However, I can make two, tentative predictions:  We are likely to see more new scandal stories about Trump than about Clinton during this campaign, because he hasn't been a public figures in the same way she has.

And we can expect the Trump campaign to fight back by recycling old Clinton scandals for the benefit of younger voters.
- 2:38 PM, 21 July 2016   [link]


What Were Donald Trump And Paul Manafort Thinking?  Why did they invite Ted Cruz to speak, knowing that Cruz was not going to endorse Trump?

I can think of two possible explanations.  First, Trump is so fond of himself that he may have thought that Cruz would finally see how wonderful he is and endorse Trump even though Cruz hadn't promised that he would.

Second, Trump and Manafort liked the idea of provoking a fight, and thought they could injure a rival, thought that it might even help them in the general election.

That isn't how conventional political operatives and politicians would think, but Trump has shown us that the conventional thinking has often been wrong during this election.  Many Trumpistas admire Trump because he appears willing to pick a fight with anyone, any time.

(Here's an interview with Manafort.   I can't say I found it illuminating, but you may have better luck than I did.)
- 10:18 AM, 21 July 2016   [link]


Some Will Admire The Honesty in this cartoon.
- 7:56 AM, 21 July 2016   [link]


Today's "Prickly City" Reminds Us how hard it will be for many voters to judge our Democratic and Republican presidential candidates:   We can't rely on what either of them say, though for different reasons.

As I said in May, I think neo-neocon is roughly right when she says that Clinton is a strategic liar, and Trump is a pathological liar.

So, to judge what Clinton says, we have to think strategically, and ask ourselves whether she thinks she might gain from what she is saying, even if it is false.

For Trump, it's more complicated, because he is not only a pathological liar, but also remarkably ignorant.  He probably wasn't lying when he said the Constitution has twelve articles, and he may not have been lying when he said Saddam Hussein was good at killing terrorists.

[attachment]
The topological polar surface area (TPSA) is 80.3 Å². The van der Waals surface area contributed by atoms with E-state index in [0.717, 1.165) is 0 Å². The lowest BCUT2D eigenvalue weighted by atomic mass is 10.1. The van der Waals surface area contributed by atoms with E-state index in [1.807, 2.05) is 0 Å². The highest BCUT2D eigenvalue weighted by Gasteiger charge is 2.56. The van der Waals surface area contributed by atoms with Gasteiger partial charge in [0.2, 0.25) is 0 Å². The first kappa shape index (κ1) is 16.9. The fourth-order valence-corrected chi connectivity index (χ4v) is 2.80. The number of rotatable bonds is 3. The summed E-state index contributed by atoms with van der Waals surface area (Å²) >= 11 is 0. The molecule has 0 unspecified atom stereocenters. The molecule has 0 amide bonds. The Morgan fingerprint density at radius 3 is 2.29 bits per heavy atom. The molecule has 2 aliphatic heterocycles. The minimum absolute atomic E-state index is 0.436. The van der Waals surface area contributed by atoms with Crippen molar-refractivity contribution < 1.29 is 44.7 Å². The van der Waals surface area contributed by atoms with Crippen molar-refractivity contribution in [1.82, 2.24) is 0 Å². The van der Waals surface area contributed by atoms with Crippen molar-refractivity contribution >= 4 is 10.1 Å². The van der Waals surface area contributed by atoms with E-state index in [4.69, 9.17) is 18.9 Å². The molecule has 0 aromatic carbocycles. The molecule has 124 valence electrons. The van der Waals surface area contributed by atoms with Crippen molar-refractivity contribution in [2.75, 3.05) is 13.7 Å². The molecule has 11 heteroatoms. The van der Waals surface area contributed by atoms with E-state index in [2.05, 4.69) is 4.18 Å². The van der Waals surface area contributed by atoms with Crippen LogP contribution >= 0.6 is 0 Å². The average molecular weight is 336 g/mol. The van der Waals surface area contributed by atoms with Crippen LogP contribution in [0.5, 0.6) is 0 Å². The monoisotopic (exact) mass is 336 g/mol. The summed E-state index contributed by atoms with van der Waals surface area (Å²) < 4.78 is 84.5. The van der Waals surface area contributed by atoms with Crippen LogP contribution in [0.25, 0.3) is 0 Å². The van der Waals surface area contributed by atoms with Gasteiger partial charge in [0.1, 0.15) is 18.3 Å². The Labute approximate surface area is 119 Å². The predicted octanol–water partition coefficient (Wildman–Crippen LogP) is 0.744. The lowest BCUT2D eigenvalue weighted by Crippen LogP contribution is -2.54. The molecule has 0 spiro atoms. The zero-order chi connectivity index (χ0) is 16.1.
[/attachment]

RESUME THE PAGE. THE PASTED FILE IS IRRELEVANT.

But both are still false.

Most voters probably won't go far wrong with this simple rule:  Assume what Trump says is false, unless you have absolute proof, otherwise.

Here's my own set of rules for understanding the man:
  1. Pay almost no attention to what he says now.  (Unless it is really funny.)
  2. Pay a little attention to what he said before he was running for president.
  3. Pay a lot of attention to what he did before he was running for president.
  4. To the extent possible, try to determine his underlying philosophy.   As I said two weeks ago, I think Peter Wehner's op-ed is probably basically correct.
For both candidates, I am using "say" in a very broad way, to include the party platforms, and even symbolic gestures, like picking Mike Pence as a running mate.

(The party platforms probably do give some guide to how members of Congress will act.)
- 2:48 PM, 20 July 2016   [link]


What If The Nominating Rules Were Different (2)?  As I said in my first post, this is mostly for fun.  And because we can learn something from playing with hypothetical scenarios.

This time, suppose both parties used only caucuses to select delegates to the national conventions.  Who would the parties have nominated?  As I said at the end of May, possibly Bernie Sanders and Ted Cruz.

We can see that if we look at who won the states where delegates were selected by caucuses, conventions, or some combination of the two.  A quick check on the Republican side shows that Ted Cruz won Iowa, Alaska, Kansas, Maine, Wyoming, Utah, and Colorado, while Donald Trump won Kentucky, Hawaii, and North Dakota.  (Marco Rubio won Minnesota.)

A quick check shows a similar pattern on the Democratic side.  Bernie Sanders won Colorado, Minnesota, Kansas, Nebraska, Maine, Idaho, Utah, Alaska, Hawaii, Washington, Wyoming, and North Dakota, while Hillary Clinton won Iowa and Nevada.

Moreover, this is consistent with what we know about the activists who dominate party caucuses:  They tend to be extreme, even within their own parties, on the far left in the Democratic Party and the far right in the Republican Party.

So, everything else being the same, if the nominations had been decided by caucuses, we might be looking at a Ted Cruz-Bernie Sanders race.

(Would that be better than our current choice?  Tough question.  On the Democratic side, I'm not sure I wouldn't prefer the crook (Hillary) to the fool (Sanders); on the Republican side, there is no doubt that Cruz is better than Trump — but so are at least 90 percent of eligible Americans.

If you are wondering why I am not more positive about Cruz, let me put it this way:   The inability to play well with others is as fatal a defect for a politician as the inability to run is for a sprinter.)
- 8:21 AM, 20 July 2016   [link]


Yesterday's Donald Trump Nomination Was A Disaster For The Republican Party, And The Nation:  But it is a disaster with, so far, many funny aspects.

In yesterday's column, Bret Stephens made a powerful argument against Trump, an argument that I agree with, entirely.  As part of his argument, Stephens quoted these lines:
This week, the same party will nominate as its presidential candidate a man who on Saturday introduced his running mate as follows: